It is at this point in the story (not nearly an ending) that the narrator wishes to take back what he said but not necessarily what he thought. (See C.)

A hypothetical: they’re told to argue, so they argue…not because they’re mad at each other or anything else, so inside the lips of the argument is something warm and right and unconditional and smile.


The Skin Where You Can’t Find It by Sherisse

We assume they’re lovers. Because one is a man and the other is a woman. We assume they must be lovers because they’re naked and alone, because the heart of one faces the heart of the other. And that if they’re yelling it’s because they once whispered. We assume that what is being said is private. We think that there must have been some brilliant beginning. We make up a story about how they met. We say they met on a Friday at Neptune, the diner on Astoria Boulevard, near the basketball courts, near the M60 bus stop, near the highway entrance. All the waiters at Neptune were foreign with thick accents, black vests and bow ties. She had stumbled in one evening, dizzy from the change of season and the soft death of post-summer nights. He had been her waiter: a little bit tall, a little bit handsome. She had had chicken soup and mashed potatoes. He had let her try the rice pudding, sprinkled cinnamon on top, handed her a metal spoon as if it were the first kiss on the cheek. He had reminded her of someone. A man she met once, as if by accident. A man she had had coffee with, or tea, in the dark back room of winter. Later on that evening she would imagine untucking the waiter from his trousers, joking with him about the feminine wedding ring on his finger, about the fact that she had had dinner alone on a Friday night while listening to people talk endlessly about steak and eggs and California pie. How had he put up with that for so long? The rants of children and the eerie lights and sop of loneliness. The very fat people and the mess they left behind. She would wonder what he had done with the Sunshine saltines left in their plastic wrap, the remaining and unused packets of butter. Later on that evening she would want to touch herself while thinking of him entering and exiting the kitchen with her food in his hands. She would want to see him again, but only to thank him. She was filled with gratitude but already she was afraid of going back to Neptune, already she was keeping secrets. No, she could only imagine his body permanently positioned near the dessert vitrine, slightly aloof in his black polyester vest. A middle-aged waiter at work exposing gently the monotony of desire. A man too cool for his bow tie.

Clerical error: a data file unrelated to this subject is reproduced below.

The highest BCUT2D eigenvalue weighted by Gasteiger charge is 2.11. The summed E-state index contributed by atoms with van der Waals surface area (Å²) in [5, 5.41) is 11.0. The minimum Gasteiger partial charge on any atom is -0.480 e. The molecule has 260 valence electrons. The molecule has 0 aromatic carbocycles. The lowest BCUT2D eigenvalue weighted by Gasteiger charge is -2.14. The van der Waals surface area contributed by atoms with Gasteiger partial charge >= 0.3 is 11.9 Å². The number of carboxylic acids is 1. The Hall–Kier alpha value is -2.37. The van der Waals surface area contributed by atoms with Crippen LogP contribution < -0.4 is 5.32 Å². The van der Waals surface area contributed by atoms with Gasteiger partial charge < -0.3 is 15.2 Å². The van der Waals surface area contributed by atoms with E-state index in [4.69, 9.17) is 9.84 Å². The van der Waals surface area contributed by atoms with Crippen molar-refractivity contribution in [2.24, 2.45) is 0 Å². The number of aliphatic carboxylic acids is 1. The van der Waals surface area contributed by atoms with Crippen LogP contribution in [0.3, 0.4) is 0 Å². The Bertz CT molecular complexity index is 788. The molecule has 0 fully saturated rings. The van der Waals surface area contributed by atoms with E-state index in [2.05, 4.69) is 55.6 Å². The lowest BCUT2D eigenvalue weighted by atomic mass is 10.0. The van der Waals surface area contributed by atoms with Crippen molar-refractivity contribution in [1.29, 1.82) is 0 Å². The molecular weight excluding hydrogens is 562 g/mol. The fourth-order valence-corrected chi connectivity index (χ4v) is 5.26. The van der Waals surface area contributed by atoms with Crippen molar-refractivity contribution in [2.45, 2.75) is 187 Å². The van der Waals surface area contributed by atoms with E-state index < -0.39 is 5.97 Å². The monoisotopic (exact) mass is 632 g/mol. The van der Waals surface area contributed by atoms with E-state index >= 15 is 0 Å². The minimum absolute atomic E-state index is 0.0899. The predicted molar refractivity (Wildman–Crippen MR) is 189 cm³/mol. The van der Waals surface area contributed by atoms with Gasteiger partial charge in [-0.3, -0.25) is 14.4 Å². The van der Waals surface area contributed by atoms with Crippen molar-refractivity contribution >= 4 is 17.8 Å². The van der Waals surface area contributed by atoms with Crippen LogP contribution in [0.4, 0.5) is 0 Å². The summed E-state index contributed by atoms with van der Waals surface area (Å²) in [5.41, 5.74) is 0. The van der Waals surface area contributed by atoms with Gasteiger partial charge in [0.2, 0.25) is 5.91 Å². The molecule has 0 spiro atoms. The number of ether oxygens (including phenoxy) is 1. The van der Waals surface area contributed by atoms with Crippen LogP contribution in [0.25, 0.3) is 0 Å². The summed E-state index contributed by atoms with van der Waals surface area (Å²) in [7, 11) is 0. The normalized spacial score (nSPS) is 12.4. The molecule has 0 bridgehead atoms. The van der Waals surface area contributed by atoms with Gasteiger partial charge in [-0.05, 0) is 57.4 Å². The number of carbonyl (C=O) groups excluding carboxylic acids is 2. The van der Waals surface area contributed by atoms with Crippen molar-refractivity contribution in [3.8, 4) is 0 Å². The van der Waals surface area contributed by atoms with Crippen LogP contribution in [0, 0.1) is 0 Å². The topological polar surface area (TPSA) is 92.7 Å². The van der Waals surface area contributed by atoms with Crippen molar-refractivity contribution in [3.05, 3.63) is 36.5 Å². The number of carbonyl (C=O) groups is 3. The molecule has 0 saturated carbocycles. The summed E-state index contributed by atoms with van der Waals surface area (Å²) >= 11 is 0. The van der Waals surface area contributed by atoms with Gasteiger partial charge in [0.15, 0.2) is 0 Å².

When You Act Like That You're Ugly or Math by Lyle

When I used to think about farms I thought about barns and chickens or cows and overalls. That's not not accurate, I suppose, now when I think of it. But when I thought of it it was. Wasn't it? Maybe I misconstrued something, math-wise, to where it was cows and barns and overalls and consent. Oh, and a tractor. I think that was somewhere in the equation. The yelling was not in that equation and it makes everything all crooked. Like the farm house is not level and the barn is ablaze and fuck the goddamn overalls, you know? I eat okra and it's slimy and I don't mind it until you start yelling at me. Fucking chickens or cows looking on. They must know something I don't. About math, at least.